Board President Mark Loughman, Mississippi Power Company; Past President Joey Hudnall, Neel-Schaffer, Inc.; President-elect Suzanne Smith, Renasant Bank; Treasurer Matthew McLaughlin, Baker, Donelson, Bearman, Caldwell & Berkowitz P.C.; Allison Beasley, Southern Mississippi Planning and Development; Hilary Burroughs, Sanderson Farms, Inc.; Steve Kelly, Board Member Emeritus; Mayor Robert E. Smith, Sr., City of Columbus; Sheila Varnado, Consultant; Wyatt Waters, Wyatt Waters Gallery; Beth Williams, The Alluvian Hotel & Spa; Mayor Chip Johnson, City of Hernando; Katie Blount, Mississippi Department of Archives and History; Leland Speed, EastGroup/Parkway Properties; Jim West, College of Architecture, Art and Design at Mississippi State University; and Vickie Duke, New Albany Main Street Association.
Ex Officio Members are Brent Christensen of the Mississippi Development Authority and Alex Thomas, Mississippi Advisor to the National Trust. Designated Representatives to the board are Ken P'Pool, Mississippi Department of Archives and History; John Poros, The Carl Small Town Center at Mississippi State University; and Joy Foy of the Mississippi Development Authority.
JACKSON, Miss. -- On Thursday, Feb. 5, the Mississippi Main Street Association (MMSA) will designate the city of Crystal Springs, Miss., as an official Mississippi Main Street Community.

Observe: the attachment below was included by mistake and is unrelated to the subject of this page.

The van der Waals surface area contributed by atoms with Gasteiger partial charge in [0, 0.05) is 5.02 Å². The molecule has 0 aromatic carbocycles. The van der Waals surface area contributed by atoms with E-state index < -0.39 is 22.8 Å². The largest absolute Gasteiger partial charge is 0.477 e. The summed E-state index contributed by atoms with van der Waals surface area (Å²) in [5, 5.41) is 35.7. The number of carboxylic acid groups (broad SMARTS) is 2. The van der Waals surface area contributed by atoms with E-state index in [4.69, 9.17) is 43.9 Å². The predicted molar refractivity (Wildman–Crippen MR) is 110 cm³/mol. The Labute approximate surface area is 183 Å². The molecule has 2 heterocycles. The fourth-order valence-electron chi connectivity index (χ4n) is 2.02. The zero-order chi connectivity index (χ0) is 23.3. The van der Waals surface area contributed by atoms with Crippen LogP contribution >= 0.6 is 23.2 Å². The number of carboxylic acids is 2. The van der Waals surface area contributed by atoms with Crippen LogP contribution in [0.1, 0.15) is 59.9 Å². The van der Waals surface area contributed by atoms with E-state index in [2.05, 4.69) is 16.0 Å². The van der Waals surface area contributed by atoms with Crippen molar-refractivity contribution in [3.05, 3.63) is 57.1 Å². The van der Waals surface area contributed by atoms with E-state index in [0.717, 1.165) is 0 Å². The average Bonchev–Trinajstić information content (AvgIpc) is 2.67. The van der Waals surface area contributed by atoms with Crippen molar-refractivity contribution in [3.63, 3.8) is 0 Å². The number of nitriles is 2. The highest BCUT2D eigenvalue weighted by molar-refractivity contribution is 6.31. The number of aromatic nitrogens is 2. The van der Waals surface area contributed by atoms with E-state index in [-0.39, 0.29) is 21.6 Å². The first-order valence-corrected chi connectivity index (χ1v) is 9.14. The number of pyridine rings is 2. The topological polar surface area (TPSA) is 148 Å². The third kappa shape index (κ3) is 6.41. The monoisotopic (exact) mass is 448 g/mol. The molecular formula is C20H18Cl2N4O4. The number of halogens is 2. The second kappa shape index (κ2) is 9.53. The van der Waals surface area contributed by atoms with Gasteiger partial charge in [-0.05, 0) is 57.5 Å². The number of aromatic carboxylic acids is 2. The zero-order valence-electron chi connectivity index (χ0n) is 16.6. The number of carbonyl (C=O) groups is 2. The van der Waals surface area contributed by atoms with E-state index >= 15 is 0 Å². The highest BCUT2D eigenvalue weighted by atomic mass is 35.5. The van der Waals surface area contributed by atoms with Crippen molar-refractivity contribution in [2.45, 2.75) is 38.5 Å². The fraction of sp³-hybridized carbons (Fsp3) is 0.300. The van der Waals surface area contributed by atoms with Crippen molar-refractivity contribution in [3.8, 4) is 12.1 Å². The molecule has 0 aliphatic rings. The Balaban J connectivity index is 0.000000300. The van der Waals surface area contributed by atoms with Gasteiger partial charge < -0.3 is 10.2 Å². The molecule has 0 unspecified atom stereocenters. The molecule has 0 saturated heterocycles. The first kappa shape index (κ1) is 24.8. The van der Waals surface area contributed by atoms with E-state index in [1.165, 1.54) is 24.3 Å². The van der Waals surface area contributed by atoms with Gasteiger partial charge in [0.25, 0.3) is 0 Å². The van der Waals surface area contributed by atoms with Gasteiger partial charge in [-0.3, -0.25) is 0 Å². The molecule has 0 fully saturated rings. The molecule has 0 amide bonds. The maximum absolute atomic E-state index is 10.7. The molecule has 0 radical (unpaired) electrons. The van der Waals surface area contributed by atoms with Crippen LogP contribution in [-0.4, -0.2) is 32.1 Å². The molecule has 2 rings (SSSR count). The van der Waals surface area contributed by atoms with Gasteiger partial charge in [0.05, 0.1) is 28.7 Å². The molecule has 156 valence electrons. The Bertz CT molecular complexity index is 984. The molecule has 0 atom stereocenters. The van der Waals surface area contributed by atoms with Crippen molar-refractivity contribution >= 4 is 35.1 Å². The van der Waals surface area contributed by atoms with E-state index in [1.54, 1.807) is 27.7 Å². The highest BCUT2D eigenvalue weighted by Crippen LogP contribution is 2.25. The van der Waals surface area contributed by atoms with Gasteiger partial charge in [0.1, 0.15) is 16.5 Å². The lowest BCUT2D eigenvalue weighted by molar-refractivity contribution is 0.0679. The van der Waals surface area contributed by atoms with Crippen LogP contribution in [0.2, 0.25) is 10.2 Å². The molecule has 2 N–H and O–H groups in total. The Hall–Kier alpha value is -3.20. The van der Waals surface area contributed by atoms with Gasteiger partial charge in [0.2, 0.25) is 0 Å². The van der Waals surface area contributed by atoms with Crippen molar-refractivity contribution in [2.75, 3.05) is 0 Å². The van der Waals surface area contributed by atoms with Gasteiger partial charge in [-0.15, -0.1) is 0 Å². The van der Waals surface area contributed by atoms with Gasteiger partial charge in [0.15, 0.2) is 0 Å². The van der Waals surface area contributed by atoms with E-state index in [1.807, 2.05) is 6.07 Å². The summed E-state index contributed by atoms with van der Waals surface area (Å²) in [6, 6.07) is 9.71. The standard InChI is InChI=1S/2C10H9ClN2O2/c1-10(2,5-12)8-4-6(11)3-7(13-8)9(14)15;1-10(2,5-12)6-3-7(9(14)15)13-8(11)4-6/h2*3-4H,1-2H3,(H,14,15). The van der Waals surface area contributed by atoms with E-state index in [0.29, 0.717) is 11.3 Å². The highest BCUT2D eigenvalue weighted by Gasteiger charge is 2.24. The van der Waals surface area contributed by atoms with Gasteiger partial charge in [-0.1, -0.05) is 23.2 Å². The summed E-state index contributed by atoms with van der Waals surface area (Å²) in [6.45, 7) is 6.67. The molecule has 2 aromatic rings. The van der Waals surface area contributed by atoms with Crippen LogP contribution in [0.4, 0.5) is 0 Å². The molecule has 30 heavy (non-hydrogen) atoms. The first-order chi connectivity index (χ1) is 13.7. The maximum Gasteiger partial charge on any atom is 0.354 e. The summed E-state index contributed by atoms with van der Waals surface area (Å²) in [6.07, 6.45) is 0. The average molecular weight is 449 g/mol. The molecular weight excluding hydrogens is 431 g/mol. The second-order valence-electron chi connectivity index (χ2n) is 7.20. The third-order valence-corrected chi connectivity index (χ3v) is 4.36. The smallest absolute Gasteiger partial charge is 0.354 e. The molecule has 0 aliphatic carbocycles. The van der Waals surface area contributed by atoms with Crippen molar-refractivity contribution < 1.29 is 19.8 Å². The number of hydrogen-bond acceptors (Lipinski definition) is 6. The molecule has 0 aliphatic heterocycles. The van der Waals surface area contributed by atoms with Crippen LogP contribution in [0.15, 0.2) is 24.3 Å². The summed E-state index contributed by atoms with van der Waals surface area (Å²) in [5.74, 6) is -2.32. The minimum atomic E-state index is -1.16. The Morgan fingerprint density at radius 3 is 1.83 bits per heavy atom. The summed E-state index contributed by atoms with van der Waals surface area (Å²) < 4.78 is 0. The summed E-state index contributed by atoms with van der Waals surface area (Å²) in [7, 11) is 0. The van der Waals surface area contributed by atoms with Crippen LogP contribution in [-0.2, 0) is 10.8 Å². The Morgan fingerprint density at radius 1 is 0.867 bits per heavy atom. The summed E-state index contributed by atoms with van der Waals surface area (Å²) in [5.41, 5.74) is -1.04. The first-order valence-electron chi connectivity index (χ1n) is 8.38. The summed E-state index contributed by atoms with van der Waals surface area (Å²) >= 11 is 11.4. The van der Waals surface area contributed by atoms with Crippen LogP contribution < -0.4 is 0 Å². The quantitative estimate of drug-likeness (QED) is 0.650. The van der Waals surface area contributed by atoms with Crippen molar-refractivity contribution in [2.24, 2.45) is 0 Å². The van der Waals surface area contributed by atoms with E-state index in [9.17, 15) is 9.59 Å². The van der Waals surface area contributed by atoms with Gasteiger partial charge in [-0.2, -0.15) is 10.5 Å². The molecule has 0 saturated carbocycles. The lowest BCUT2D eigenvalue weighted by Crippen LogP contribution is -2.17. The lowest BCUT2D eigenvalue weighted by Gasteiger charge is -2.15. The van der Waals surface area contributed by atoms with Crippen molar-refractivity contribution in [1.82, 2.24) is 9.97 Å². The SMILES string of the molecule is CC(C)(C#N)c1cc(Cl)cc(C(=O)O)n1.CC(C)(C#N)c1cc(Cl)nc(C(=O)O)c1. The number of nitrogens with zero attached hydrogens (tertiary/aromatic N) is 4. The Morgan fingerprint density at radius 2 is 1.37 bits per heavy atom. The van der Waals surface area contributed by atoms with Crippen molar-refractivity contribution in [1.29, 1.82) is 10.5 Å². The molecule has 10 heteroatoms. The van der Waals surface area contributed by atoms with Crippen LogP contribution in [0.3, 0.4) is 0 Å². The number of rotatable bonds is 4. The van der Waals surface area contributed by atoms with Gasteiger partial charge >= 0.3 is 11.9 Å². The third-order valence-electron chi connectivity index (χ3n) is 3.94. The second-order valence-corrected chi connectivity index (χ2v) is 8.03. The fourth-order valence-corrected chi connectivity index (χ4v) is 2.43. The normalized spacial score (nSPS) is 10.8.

The designation ceremony will be held at 10 a.m. at the Railroad Park in downtown Crystal Springs. In case of inclement weather, the ceremony will be held at The Wisteria Inn (106 W. Railroad Ave. S).
Immediately following the designation, the community is invited to a reception at The Wisteria Inn.
"I'm beyond excited about Mississippi Main Street coming to Crystal Springs," said Sally Garland, Mayor of Crystal Springs. "I've seen the success of Main Street in other cities and towns."
"We look forward with eager anticipation to the wonderful progress the city of Crystal Springs will make with the help of Mississippi Main Street," Garland said.
Speakers at the designation will include: Honorable Sally Garland, Mayor of Crystal Springs; Linda Phillips, Crystal Springs Main Street Director; Joy Foy, Director of Asset Development Division, Mississippi Development Authority; and Bob Wilson, Executive Director, MMSA.